Rukhsana Khan: A Wonderful Children’s Author

Recently, I was in a bookshop with my daughter. We were in the children’s section, enjoying the vast array of colorful books. Lift-the-flap books, tactile books, storybooks, craft books, there is a great selection available. However, this diversity only goes so far. While books now will make a small effort to have characters that aren’t white, this tends to be one black or generically Asian child. Definitely no Muslims, not one. Sadly, it would appear Muslims are considered too “controversial” to be featured in children’s literature. And the Arab community in the U.K. is fairly small, meaning that of all the characters my daughter meets in literature, she’s not likely to meet anyone like her.
I’ve looked for children’s books in Islamic shops and while it’s good that color is making an appearance there too, the books they stock, understandably, tend to be focused on imparting religious knowledge, rather then telling a story in itself.

So when I heard that the winner of the 2011 Charlotte Zolotow award for Outstanding Writing in a Picture Book was Rukhsana Khan, a Canadian Muslim woman, I was pleased and intrigued in equal measure.

Khan has written eleven books for a variety of ages. Some of the books deal with the immigrant experience, something Khan is very familiar with, having moved to Canada from Pakistan when she was 3 and suffering racist bullying throughout her childhood. Other settings include Pakistan and also Afghanistan, where she sponsors some children and has also established a libraries-in-orphanages project. The children she has met during this have inspired two of her books, Wanting Mor and The Roses in My Carpet. The latter book, won the Janusz Korczak Award and here you can watch Khan both explain the award and read the book aloud (Trigger Warning: for those who aren’t familiar with the life of Janusz Korczak, it is very a distressing story).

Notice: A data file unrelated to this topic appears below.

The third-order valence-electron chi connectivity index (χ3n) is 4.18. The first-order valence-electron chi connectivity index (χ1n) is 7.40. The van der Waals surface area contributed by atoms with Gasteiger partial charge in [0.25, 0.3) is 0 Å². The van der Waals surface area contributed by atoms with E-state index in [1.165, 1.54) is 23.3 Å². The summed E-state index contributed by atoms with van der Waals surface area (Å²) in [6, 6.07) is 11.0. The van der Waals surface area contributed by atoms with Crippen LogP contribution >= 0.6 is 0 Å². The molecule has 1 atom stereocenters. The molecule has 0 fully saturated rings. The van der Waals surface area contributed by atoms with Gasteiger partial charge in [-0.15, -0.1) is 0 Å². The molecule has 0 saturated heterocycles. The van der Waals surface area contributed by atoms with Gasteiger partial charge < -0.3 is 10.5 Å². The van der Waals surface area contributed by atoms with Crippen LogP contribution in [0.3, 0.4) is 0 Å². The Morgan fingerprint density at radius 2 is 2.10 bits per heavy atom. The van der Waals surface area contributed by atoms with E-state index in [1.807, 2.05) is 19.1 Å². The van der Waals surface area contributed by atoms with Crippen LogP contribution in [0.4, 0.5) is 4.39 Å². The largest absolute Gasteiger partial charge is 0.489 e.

In The Roses in My Carpet, while it is clear that the characters are Muslim, it’s not the main point of the story. This is not unintentional, with Khan stating that she sees Islam as wallpaper rather then a major plot point, with universal themes taking the central role. She describes this as an organic decision, saying that while the adage “write what you know,” means her cultural heritage is often reflected in her work, she feels that ultimately people share more similarities than differences, hence the wide appeal of her work. Certainly, The Roses in My Carpet, while featuring a child with a life very removed from its readers, uses the child’s perspective very effectively, with Kareem’s thoughts being the framework for the story.

However, Khan’s position in the mainstream came after frustrating experiences trying to get a Muslim publisher to print her work. She also makes the point that by using a non-Muslim publisher and competing with the wider market, her and other authors are showing that they are good enough to compete with the “best of the best.” This is a valid point, though it is sad to hear of Muslim businesses being so disorganized.

While, I have not been able to look at many of Khan’s works, from what I have seen, in presentation and quality, they do fit into the mainstream. Hopefully, Khan success will inspire other Muslims and children’s books with some Muslim characters will be commonplace, not controversial.

  • Ayman Fadel